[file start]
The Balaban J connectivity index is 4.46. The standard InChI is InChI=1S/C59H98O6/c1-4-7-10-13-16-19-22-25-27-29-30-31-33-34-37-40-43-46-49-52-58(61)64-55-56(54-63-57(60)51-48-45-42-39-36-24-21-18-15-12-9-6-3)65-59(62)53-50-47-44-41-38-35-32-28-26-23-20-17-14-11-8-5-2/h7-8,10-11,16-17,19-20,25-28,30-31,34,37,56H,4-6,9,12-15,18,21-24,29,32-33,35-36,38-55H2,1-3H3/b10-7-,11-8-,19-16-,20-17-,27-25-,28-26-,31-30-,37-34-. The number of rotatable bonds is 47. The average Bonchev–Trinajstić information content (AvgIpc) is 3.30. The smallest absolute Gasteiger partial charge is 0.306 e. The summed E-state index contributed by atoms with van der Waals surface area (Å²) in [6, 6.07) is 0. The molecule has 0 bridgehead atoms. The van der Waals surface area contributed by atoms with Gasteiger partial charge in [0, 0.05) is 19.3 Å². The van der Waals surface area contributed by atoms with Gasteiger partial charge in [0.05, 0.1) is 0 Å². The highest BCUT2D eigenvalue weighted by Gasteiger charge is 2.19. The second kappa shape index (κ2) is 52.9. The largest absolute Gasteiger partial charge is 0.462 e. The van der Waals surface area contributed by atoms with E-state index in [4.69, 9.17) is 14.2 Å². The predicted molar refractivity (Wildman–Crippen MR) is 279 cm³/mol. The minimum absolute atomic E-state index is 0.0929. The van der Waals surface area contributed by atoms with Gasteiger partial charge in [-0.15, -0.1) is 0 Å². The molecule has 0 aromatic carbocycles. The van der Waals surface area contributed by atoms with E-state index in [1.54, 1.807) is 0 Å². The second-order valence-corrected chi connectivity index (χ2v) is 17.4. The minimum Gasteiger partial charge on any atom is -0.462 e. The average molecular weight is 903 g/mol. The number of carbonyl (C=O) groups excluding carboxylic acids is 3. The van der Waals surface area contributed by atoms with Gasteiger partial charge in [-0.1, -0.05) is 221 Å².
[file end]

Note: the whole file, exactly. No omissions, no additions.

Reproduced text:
The Balaban J connectivity index is 4.46. The standard InChI is InChI=1S/C59H98O6/c1-4-7-10-13-16-19-22-25-27-29-30-31-33-34-37-40-43-46-49-52-58(61)64-55-56(54-63-57(60)51-48-45-42-39-36-24-21-18-15-12-9-6-3)65-59(62)53-50-47-44-41-38-35-32-28-26-23-20-17-14-11-8-5-2/h7-8,10-11,16-17,19-20,25-28,30-31,34,37,56H,4-6,9,12-15,18,21-24,29,32-33,35-36,38-55H2,1-3H3/b10-7-,11-8-,19-16-,20-17-,27-25-,28-26-,31-30-,37-34-. The number of rotatable bonds is 47. The average Bonchev–Trinajstić information content (AvgIpc) is 3.30. The smallest absolute Gasteiger partial charge is 0.306 e. The summed E-state index contributed by atoms with van der Waals surface area (Å²) in [6, 6.07) is 0. The molecule has 0 bridgehead atoms. The van der Waals surface area contributed by atoms with Gasteiger partial charge in [0, 0.05) is 19.3 Å². The van der Waals surface area contributed by atoms with Gasteiger partial charge in [0.05, 0.1) is 0 Å². The highest BCUT2D eigenvalue weighted by Gasteiger charge is 2.19. The second kappa shape index (κ2) is 52.9. The largest absolute Gasteiger partial charge is 0.462 e. The van der Waals surface area contributed by atoms with E-state index in [4.69, 9.17) is 14.2 Å². The predicted molar refractivity (Wildman–Crippen MR) is 279 cm³/mol. The minimum absolute atomic E-state index is 0.0929. The van der Waals surface area contributed by atoms with Gasteiger partial charge in [-0.15, -0.1) is 0 Å². The molecule has 0 aromatic carbocycles. The van der Waals surface area contributed by atoms with E-state index in [1.54, 1.807) is 0 Å². The second-order valence-corrected chi connectivity index (χ2v) is 17.4. The minimum Gasteiger partial charge on any atom is -0.462 e. The average molecular weight is 903 g/mol. The number of carbonyl (C=O) groups excluding carboxylic acids is 3. The van der Waals surface area contributed by atoms with Gasteiger partial charge in [-0.1, -0.05) is 221 Å².